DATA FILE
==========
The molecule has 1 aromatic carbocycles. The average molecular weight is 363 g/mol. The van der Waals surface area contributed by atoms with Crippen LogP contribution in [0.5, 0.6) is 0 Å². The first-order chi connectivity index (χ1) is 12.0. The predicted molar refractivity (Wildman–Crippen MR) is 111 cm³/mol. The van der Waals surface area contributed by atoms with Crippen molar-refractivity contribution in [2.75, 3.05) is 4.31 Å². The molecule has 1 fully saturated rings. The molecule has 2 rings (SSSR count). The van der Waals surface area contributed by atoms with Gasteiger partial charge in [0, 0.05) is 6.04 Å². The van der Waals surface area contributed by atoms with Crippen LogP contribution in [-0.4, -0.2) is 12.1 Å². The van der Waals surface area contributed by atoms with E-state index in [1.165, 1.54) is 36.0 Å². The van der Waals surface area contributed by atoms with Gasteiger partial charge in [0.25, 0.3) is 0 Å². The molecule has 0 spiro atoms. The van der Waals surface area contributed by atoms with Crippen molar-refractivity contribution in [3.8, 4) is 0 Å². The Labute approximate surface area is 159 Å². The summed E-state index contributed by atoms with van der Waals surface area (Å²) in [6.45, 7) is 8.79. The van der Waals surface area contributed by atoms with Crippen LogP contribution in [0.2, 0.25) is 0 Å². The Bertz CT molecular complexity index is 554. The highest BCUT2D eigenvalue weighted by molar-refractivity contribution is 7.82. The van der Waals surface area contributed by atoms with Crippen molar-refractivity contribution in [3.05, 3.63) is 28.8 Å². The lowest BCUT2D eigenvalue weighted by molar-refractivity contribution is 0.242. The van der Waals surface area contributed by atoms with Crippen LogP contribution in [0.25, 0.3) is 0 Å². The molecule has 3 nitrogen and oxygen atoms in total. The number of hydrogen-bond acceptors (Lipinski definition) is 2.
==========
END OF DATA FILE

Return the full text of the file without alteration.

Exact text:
The molecule has 1 aromatic carbocycles. The average molecular weight is 363 g/mol. The van der Waals surface area contributed by atoms with Crippen LogP contribution in [0.5, 0.6) is 0 Å². The first-order chi connectivity index (χ1) is 12.0. The predicted molar refractivity (Wildman–Crippen MR) is 111 cm³/mol. The van der Waals surface area contributed by atoms with Crippen molar-refractivity contribution in [2.75, 3.05) is 4.31 Å². The molecule has 1 fully saturated rings. The molecule has 2 rings (SSSR count). The van der Waals surface area contributed by atoms with Gasteiger partial charge in [0, 0.05) is 6.04 Å². The van der Waals surface area contributed by atoms with Crippen LogP contribution in [-0.4, -0.2) is 12.1 Å². The van der Waals surface area contributed by atoms with E-state index in [1.165, 1.54) is 36.0 Å². The van der Waals surface area contributed by atoms with Gasteiger partial charge in [0.25, 0.3) is 0 Å². The molecule has 0 spiro atoms. The van der Waals surface area contributed by atoms with Crippen molar-refractivity contribution in [3.8, 4) is 0 Å². The Labute approximate surface area is 159 Å². The summed E-state index contributed by atoms with van der Waals surface area (Å²) in [6.45, 7) is 8.79. The van der Waals surface area contributed by atoms with Crippen LogP contribution in [0.2, 0.25) is 0 Å². The Bertz CT molecular complexity index is 554. The highest BCUT2D eigenvalue weighted by molar-refractivity contribution is 7.82. The van der Waals surface area contributed by atoms with Crippen molar-refractivity contribution in [3.05, 3.63) is 28.8 Å². The lowest BCUT2D eigenvalue weighted by molar-refractivity contribution is 0.242. The van der Waals surface area contributed by atoms with Crippen LogP contribution in [0.25, 0.3) is 0 Å². The molecule has 3 nitrogen and oxygen atoms in total. The number of hydrogen-bond acceptors (Lipinski definition) is 2.